Shenton: Youth Programme In A Good Place

Shenton: Youth Programme In A Good Place

Shenton discusses the current state of play with the youth system

Centre of Excellence News

Michael Shenton believes the contract extensions recently signed by Will Gardiner, Nick Staveley and Zach Jebson is proof that Hull FC’s current youth programme is in a good place.

The club’s Head of Emerging Talent is currently halfway through his second season with the Black & Whites, having enjoyed a playing career that spanned almost 20 years with Castleford Tigers and St Helens.

Shenton coached Staveley and Jebson in the Academy in 2022, giving them all of the necessary support to make the step up to train with the first-team squad on a regular basis.

Meanwhile, Gardiner joined Hull FC’s system as late as last year, when he was scouted for the Reserves team having impressed for local National Conference League outfit West Hull.

Speaking to for a feature-length interview, Shenton shared his thoughts on how the club is bearing the fruits of moving forward with their youth programme.

“I think it’s great news that we’ve been able to keep hold of these lads. The model of the club moving forward in terms of improving its youth programme is now showing that it works. We want to put the pathways in place to help the youth of Hull and those that come through the club’s youth system work their way up to play for the first-team,” Shenton said.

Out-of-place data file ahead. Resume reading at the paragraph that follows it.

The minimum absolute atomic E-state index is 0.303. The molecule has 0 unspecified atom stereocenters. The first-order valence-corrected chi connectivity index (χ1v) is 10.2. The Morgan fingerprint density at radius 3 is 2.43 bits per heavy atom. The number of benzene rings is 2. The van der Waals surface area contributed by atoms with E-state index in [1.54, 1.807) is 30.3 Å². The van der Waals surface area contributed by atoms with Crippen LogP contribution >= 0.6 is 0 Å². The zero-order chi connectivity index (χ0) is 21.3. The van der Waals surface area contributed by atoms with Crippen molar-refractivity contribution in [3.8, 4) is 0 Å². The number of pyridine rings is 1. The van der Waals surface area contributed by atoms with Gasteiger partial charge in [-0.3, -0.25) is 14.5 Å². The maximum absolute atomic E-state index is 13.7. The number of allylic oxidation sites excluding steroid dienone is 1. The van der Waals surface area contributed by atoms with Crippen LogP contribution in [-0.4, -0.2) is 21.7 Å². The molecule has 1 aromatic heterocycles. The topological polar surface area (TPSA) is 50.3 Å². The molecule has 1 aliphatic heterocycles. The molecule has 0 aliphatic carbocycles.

“The lads in our system all know what it means to identify as a Hull FC representative and understand the feeling of the passionate fans here at this club. That stands them in good stead when they make the step up to the first-team.

“We have a lot of great kids in the area that we can get down to work with, and also draw in some youngsters from out of town and blood them into being a Hull FC representative. I think we can be a real force moving forward by using this model.

“Will’s pathway is totally unique to anything I’ve ever seen before. We consider Rugby League to be a late maturation sport – sometimes it can be really hard to get a read on the players at a young age. It doesn’t matter how talented they are. You sometimes just have to wait until they have developed in this physical sport. And Will is a great example of that.

“He was missed in all of the systems and nobody picked Will up. He developed on his own and he developed even more as a person. Even though he loved playing Rugby League, he went and got a full-time job and still played a little bit but only on the side.